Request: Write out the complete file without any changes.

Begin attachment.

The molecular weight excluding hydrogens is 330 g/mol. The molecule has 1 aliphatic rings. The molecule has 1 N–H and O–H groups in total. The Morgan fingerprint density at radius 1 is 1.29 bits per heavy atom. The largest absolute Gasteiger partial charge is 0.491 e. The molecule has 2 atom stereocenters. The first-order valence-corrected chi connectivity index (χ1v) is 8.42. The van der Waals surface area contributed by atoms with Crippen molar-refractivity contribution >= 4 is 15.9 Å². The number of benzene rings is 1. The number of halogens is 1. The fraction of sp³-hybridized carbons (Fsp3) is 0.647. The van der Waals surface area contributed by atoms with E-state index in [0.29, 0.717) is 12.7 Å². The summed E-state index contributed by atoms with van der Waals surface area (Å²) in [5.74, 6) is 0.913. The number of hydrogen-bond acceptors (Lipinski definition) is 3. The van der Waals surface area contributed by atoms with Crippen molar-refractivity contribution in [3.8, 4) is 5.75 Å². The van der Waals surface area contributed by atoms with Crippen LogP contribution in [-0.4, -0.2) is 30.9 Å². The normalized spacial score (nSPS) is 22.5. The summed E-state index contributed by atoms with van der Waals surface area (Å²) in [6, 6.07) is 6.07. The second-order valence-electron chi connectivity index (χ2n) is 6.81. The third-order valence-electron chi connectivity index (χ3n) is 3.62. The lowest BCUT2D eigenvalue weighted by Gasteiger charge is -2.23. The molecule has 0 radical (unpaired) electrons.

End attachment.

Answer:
The molecular weight excluding hydrogens is 330 g/mol. The molecule has 1 aliphatic rings. The molecule has 1 N–H and O–H groups in total. The Morgan fingerprint density at radius 1 is 1.29 bits per heavy atom. The largest absolute Gasteiger partial charge is 0.491 e. The molecule has 2 atom stereocenters. The first-order valence-corrected chi connectivity index (χ1v) is 8.42. The van der Waals surface area contributed by atoms with Crippen molar-refractivity contribution >= 4 is 15.9 Å². The number of benzene rings is 1. The number of halogens is 1. The fraction of sp³-hybridized carbons (Fsp3) is 0.647. The van der Waals surface area contributed by atoms with E-state index in [0.29, 0.717) is 12.7 Å². The summed E-state index contributed by atoms with van der Waals surface area (Å²) in [5.74, 6) is 0.913. The number of hydrogen-bond acceptors (Lipinski definition) is 3. The van der Waals surface area contributed by atoms with Crippen molar-refractivity contribution in [3.8, 4) is 5.75 Å². The van der Waals surface area contributed by atoms with Crippen LogP contribution in [-0.4, -0.2) is 30.9 Å². The normalized spacial score (nSPS) is 22.5. The summed E-state index contributed by atoms with van der Waals surface area (Å²) in [6, 6.07) is 6.07. The second-order valence-electron chi connectivity index (χ2n) is 6.81. The third-order valence-electron chi connectivity index (χ3n) is 3.62. The lowest BCUT2D eigenvalue weighted by Gasteiger charge is -2.23. The molecule has 0 radical (unpaired) electrons.